Attention Facebook and Twitter users: You’re still at risk. Last year, our survey found that lots of people using social networking sites were taking the risk of financial loss, identity theft, and malware infection. Have things gotten any better? Well, the answer is yes but, unfortunately, not better enough — and potentially a lot worse for some of you.
The results of our 2010 survey reveals that more of you are adhering to some safe behaviors — like blocking profiles from being visible through public search engines. That’s a good thing, but the downside is over 25 percent of you haven’t changed your default privacy settings. And more that three quarters of survey respondents haven’t placed any restrictions on who can see their recent activity.
I worry about this because you can’t escape the fact that rogue operators are always trying to extract details about you. They want access to anything that can help them dig into your private life. They can break into Web mail accounts, get your credit card number, steal your identity, or even attack you through cyber-stalking.
And they’ll do anything to get the info, from attacking you with malware to tricking you into revealing passwords.
With that, and our survey in mind, on the following page I’ve posted a few suggestions you can follow to protect yourself.
Spammers hawking “fun videos” have been worming their way into Google Groups, the global message board Google built on the skeleton of the old Usenet network. Only, the pages the spammers point victims to, which don’t actually contain videos, come with a nasty surprise: Rogue antivirus apps.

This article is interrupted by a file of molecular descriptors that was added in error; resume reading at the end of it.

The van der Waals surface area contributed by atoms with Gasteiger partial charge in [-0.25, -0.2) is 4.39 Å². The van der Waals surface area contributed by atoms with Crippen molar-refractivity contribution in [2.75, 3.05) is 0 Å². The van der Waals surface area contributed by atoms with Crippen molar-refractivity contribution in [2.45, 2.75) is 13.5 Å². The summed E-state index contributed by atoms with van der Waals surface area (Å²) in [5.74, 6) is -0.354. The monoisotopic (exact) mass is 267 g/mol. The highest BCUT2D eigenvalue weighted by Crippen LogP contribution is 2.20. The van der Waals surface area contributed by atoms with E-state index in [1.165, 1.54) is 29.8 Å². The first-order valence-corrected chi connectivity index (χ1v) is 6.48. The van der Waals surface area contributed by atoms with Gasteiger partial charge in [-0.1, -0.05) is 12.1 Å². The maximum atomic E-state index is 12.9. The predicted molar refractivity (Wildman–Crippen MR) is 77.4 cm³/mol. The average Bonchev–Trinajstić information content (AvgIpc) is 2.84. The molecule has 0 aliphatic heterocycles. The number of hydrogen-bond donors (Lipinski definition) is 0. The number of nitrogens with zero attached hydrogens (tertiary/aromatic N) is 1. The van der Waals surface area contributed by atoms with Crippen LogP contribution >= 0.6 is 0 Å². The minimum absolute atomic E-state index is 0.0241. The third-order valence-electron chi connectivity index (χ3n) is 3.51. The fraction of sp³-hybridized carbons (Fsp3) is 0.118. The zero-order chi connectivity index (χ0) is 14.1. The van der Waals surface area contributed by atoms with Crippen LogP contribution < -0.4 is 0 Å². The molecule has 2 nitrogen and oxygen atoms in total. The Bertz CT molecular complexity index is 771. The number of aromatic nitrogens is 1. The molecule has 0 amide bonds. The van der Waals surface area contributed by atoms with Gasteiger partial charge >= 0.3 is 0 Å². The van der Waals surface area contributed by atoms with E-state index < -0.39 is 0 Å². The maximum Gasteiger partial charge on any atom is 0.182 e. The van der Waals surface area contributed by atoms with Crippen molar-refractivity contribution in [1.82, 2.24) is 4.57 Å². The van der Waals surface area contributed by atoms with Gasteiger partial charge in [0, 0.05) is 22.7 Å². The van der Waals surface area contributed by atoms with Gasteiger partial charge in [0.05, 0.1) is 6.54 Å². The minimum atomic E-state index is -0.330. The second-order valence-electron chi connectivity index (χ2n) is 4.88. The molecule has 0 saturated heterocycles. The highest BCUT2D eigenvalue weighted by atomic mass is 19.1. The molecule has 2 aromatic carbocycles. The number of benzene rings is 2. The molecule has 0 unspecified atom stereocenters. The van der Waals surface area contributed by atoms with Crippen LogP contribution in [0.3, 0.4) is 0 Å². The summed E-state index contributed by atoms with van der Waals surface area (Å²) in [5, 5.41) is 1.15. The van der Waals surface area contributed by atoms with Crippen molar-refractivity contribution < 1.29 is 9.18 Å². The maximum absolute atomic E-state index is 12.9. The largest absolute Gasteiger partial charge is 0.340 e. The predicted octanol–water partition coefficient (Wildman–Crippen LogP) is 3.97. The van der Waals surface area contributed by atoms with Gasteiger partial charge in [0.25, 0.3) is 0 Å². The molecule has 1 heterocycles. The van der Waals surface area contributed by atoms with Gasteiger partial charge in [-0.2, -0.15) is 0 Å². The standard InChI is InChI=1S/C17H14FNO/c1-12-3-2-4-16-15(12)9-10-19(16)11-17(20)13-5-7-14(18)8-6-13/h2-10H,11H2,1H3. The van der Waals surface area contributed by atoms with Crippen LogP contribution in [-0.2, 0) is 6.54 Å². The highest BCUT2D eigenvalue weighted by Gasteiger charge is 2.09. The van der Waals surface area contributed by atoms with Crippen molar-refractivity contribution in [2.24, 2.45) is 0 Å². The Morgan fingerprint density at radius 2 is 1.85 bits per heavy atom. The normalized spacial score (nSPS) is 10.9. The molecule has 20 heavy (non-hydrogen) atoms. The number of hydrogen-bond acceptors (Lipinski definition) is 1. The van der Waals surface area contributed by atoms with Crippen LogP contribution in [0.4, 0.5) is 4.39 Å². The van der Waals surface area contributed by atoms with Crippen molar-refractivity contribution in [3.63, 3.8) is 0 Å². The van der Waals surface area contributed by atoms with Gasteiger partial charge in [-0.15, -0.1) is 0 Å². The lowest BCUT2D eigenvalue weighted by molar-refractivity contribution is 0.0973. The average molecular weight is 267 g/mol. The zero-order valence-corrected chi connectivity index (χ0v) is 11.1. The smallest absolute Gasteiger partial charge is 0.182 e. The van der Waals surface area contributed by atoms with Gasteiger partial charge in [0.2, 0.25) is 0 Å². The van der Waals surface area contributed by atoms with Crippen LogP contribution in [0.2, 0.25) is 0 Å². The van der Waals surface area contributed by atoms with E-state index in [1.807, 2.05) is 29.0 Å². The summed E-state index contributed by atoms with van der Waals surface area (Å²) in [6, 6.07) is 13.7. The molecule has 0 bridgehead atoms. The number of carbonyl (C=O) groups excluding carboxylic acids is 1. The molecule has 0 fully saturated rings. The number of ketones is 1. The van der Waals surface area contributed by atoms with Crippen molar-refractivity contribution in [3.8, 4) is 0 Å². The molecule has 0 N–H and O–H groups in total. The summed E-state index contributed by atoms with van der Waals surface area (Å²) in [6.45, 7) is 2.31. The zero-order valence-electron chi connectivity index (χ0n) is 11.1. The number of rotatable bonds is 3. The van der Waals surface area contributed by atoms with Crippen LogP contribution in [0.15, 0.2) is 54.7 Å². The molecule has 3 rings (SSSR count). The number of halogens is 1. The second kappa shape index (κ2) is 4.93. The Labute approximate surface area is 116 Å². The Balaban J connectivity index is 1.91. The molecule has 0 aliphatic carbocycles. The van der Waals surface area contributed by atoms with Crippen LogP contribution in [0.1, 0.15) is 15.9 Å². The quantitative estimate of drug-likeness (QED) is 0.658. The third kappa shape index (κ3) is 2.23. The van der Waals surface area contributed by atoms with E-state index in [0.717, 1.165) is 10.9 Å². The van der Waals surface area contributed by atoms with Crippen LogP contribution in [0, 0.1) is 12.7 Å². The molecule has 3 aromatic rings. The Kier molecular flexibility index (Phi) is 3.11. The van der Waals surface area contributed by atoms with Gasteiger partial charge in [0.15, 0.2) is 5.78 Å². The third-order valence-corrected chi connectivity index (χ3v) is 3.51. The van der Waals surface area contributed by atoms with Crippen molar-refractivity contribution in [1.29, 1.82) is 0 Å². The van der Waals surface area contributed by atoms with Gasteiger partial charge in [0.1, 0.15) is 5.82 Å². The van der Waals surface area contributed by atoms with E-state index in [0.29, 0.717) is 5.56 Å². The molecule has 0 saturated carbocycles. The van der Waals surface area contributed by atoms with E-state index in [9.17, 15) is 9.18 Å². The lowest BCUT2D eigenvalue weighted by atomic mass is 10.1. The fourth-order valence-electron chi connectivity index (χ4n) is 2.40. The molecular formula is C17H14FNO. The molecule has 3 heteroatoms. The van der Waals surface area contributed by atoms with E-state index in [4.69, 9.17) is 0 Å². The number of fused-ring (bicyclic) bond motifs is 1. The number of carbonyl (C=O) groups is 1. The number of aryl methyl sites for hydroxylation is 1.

The attacks began late last year, but have been increasing in frequency through the holidays, and haven’t abated in the new year. The users sending out the spam messages all use free Gmail accounts (one even named his spam account Santa Claus), and have been requesting access to both open-membership and closed-membership Groups, the latter of which require an administrator’s approval. Once added to a group’s member list, the spam accounts post brief messages (an example shown at left) with a link.
The URLs originate from a number of link-shortening services, but they all work the same way: Each shortened link points to a different, unique subdomain of the Utah-based free Web hosting service 150m.com. Those pages contain a single line of code which redirects the browser to one of several servers with Chinese domain names. Those servers, in turn, redirect the browser to the website hosting the rogue antivirus installer. The shortlinks and Chinese websites only remain viable for a day or two, at most.